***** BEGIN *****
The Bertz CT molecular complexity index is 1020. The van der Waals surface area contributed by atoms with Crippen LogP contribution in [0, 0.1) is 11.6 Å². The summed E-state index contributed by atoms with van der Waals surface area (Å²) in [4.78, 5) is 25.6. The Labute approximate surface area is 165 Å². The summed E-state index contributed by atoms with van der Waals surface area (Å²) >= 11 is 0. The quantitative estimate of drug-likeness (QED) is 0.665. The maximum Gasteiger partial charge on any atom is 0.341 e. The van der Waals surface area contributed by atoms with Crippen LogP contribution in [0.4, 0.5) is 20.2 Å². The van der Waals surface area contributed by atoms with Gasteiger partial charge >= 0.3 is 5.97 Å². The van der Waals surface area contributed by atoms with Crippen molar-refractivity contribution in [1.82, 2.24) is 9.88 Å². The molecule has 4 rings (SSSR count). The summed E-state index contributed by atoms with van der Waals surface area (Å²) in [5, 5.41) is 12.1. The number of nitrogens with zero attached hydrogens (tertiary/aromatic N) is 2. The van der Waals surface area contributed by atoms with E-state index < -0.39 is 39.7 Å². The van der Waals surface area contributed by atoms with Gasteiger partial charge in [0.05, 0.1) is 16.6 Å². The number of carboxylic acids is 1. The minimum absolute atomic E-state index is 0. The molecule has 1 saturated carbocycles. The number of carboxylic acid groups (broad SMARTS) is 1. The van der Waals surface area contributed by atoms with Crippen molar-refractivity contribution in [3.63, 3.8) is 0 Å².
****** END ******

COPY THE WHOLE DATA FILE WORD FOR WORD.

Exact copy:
The Bertz CT molecular complexity index is 1020. The van der Waals surface area contributed by atoms with Crippen LogP contribution in [0, 0.1) is 11.6 Å². The summed E-state index contributed by atoms with van der Waals surface area (Å²) in [4.78, 5) is 25.6. The Labute approximate surface area is 165 Å². The summed E-state index contributed by atoms with van der Waals surface area (Å²) >= 11 is 0. The quantitative estimate of drug-likeness (QED) is 0.665. The maximum Gasteiger partial charge on any atom is 0.341 e. The van der Waals surface area contributed by atoms with Crippen LogP contribution in [0.4, 0.5) is 20.2 Å². The van der Waals surface area contributed by atoms with Gasteiger partial charge >= 0.3 is 5.97 Å². The van der Waals surface area contributed by atoms with Crippen molar-refractivity contribution in [1.82, 2.24) is 9.88 Å². The molecule has 4 rings (SSSR count). The summed E-state index contributed by atoms with van der Waals surface area (Å²) in [5, 5.41) is 12.1. The number of nitrogens with zero attached hydrogens (tertiary/aromatic N) is 2. The van der Waals surface area contributed by atoms with E-state index < -0.39 is 39.7 Å². The van der Waals surface area contributed by atoms with Gasteiger partial charge in [0.05, 0.1) is 16.6 Å². The number of carboxylic acids is 1. The minimum absolute atomic E-state index is 0. The molecule has 1 saturated carbocycles. The number of carboxylic acid groups (broad SMARTS) is 1. The van der Waals surface area contributed by atoms with Crippen molar-refractivity contribution in [3.63, 3.8) is 0 Å².